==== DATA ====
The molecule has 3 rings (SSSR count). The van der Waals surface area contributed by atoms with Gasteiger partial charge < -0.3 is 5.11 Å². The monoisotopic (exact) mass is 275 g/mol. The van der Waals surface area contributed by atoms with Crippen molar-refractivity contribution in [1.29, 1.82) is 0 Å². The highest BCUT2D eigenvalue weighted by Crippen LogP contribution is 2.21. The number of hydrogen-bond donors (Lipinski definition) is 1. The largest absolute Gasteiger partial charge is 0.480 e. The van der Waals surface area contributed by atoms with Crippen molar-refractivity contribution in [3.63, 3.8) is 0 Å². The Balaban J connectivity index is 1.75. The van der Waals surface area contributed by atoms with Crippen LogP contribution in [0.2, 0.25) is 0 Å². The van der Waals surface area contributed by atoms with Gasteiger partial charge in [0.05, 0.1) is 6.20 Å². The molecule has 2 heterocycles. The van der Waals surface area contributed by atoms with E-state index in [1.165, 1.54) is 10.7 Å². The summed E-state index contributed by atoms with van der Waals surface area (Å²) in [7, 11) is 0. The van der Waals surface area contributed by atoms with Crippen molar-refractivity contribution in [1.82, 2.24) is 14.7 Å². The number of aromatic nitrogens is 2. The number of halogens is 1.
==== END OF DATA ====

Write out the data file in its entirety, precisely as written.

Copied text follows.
The molecule has 3 rings (SSSR count). The van der Waals surface area contributed by atoms with Gasteiger partial charge < -0.3 is 5.11 Å². The monoisotopic (exact) mass is 275 g/mol. The van der Waals surface area contributed by atoms with Crippen molar-refractivity contribution in [1.29, 1.82) is 0 Å². The highest BCUT2D eigenvalue weighted by Crippen LogP contribution is 2.21. The number of hydrogen-bond donors (Lipinski definition) is 1. The largest absolute Gasteiger partial charge is 0.480 e. The van der Waals surface area contributed by atoms with Crippen molar-refractivity contribution in [3.63, 3.8) is 0 Å². The Balaban J connectivity index is 1.75. The van der Waals surface area contributed by atoms with Crippen LogP contribution in [0.2, 0.25) is 0 Å². The van der Waals surface area contributed by atoms with Gasteiger partial charge in [0.05, 0.1) is 6.20 Å². The molecule has 2 heterocycles. The van der Waals surface area contributed by atoms with E-state index in [1.165, 1.54) is 10.7 Å². The summed E-state index contributed by atoms with van der Waals surface area (Å²) in [7, 11) is 0. The van der Waals surface area contributed by atoms with Crippen molar-refractivity contribution in [1.82, 2.24) is 14.7 Å². The number of aromatic nitrogens is 2. The number of halogens is 1.